Collie eye anomaly
Collie eye anomaly (CEA; congenital posterior segment anomaly) is an autosomal-recessive genetic ocular disease of dogs characterized by choroidal hypoplasia, retinal detachment, intraocular hemorrhage and coloboma of the retina, uvea, sclera or optic disc and neuroretinal non-attachment.
CEA is inherited as an autosomal recessive trait that has a penetrance reaching 100 percent, and has been located to canine chromosome 37.
Prior to selective breeding programs to eliminate this disease from collie breeds, incidences of CEA in Collies were as high as 60% of breeding stock.
As the name suggests, this disease is frequently observed in the Collie breeds but also occurs in other breeds such as the Hokkaido dog, Border Collie, Shetland Sheepdog, Lancashire Heeler and Australian Shepherd, where coloboma and microphthalmia also occur.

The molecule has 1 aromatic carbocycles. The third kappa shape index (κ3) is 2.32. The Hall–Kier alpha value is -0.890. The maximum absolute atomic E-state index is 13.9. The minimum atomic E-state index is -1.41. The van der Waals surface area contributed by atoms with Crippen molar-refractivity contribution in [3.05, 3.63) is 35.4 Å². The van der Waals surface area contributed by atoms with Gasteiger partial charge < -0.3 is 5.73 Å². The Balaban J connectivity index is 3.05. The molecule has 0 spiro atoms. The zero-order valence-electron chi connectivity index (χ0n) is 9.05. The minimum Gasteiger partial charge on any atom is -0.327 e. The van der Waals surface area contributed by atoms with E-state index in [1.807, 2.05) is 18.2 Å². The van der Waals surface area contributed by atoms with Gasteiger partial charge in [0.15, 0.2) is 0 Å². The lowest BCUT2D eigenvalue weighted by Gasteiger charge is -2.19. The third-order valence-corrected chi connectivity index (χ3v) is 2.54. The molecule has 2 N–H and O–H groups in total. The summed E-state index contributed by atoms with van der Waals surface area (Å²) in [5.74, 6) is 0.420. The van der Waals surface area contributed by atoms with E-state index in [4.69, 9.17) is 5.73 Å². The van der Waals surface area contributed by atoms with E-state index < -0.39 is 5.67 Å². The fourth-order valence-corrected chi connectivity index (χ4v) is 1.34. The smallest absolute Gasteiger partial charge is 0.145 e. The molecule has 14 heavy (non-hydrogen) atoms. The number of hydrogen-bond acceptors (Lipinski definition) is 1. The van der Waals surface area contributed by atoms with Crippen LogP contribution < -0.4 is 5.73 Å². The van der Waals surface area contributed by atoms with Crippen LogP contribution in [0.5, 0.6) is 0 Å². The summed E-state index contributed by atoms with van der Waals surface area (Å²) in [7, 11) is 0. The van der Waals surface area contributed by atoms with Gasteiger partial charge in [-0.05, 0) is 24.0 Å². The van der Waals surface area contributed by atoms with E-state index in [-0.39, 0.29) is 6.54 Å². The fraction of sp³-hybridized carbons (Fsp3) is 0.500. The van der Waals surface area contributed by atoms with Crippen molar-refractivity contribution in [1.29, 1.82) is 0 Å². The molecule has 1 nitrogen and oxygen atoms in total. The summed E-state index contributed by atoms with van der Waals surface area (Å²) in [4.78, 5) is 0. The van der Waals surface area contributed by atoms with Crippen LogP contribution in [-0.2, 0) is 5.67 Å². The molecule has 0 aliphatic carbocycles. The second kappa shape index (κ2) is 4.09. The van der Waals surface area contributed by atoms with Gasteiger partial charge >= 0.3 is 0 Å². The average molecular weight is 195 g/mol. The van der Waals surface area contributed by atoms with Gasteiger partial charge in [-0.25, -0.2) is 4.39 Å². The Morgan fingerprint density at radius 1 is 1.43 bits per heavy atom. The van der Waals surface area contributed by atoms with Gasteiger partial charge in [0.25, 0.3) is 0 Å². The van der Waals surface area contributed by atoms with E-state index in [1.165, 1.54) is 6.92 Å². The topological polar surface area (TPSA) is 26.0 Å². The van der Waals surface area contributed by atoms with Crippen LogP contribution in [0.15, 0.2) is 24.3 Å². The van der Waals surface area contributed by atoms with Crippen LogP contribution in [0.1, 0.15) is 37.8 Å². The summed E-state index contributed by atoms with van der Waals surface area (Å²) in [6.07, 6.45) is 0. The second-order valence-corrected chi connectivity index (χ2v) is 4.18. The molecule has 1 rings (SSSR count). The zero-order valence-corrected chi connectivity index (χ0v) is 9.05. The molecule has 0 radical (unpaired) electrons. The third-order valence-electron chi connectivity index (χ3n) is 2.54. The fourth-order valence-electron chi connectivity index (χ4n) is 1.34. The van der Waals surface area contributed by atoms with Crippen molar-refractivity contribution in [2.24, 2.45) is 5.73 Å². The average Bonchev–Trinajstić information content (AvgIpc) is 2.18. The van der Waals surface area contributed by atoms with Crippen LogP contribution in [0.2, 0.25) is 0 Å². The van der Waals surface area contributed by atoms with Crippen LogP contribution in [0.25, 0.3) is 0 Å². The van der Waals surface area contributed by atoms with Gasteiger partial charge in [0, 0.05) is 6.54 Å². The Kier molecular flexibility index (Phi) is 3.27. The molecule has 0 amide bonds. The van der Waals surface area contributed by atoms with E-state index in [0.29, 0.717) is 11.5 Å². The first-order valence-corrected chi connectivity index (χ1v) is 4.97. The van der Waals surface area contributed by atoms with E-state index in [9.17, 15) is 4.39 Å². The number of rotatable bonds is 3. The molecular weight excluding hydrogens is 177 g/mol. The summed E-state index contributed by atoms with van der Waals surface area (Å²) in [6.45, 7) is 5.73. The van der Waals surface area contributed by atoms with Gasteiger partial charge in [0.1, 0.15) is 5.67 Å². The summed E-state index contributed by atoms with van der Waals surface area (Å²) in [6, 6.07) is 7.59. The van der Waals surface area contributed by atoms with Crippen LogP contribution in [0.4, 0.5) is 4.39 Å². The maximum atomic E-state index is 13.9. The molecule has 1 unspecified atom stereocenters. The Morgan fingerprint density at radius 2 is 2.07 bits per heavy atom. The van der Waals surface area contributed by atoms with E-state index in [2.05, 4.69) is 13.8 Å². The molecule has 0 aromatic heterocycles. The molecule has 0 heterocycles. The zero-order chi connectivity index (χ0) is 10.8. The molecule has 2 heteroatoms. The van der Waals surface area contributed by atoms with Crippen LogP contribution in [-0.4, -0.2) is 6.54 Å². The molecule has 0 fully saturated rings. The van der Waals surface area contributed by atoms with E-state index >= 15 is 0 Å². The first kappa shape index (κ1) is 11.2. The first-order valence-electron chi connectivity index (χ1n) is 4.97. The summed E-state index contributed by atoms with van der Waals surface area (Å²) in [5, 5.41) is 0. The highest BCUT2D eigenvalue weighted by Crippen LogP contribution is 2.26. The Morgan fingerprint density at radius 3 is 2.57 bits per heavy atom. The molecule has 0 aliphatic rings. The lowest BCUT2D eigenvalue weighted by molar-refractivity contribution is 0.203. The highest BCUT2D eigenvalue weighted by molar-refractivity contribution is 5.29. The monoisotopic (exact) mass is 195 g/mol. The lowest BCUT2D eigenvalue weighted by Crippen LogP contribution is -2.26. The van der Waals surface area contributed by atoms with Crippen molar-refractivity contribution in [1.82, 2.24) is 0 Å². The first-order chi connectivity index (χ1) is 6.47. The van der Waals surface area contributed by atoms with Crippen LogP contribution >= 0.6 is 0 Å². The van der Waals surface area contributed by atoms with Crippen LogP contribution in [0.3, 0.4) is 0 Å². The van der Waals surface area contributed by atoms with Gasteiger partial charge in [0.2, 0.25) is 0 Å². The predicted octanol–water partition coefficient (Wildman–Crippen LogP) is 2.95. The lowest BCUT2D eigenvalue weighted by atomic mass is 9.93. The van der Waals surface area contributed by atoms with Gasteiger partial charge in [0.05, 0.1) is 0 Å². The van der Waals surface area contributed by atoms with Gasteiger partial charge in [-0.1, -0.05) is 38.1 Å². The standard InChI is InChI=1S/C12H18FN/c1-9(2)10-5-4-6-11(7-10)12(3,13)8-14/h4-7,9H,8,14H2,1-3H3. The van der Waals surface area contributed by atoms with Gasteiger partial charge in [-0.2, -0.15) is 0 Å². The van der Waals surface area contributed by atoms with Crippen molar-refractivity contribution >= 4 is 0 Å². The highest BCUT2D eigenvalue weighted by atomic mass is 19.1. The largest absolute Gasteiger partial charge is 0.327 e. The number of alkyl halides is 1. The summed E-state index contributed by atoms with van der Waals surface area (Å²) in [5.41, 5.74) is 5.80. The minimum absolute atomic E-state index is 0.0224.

Many dogs exhibit no obvious clinical consequences and retain apparently normal vision throughout life, while severely affected animals develop secondary retinal detachment, intraocular hemorrhage, and blindness.
At risk dogs can be tested from 10 weeks of age.
A tentative diagnosis can be attained with ophthalmic fundoscopy with characteristic choroidal hypoplasia in the bilateral temporal area adjacent to the optic nerve head, appearing as whitish areas.
Confirmation usually requires PCR and DNA testing of blood samples for the CEA-associated mutation.
There is no treatment for this condition and dogs blinded by this condition are often euthanized.
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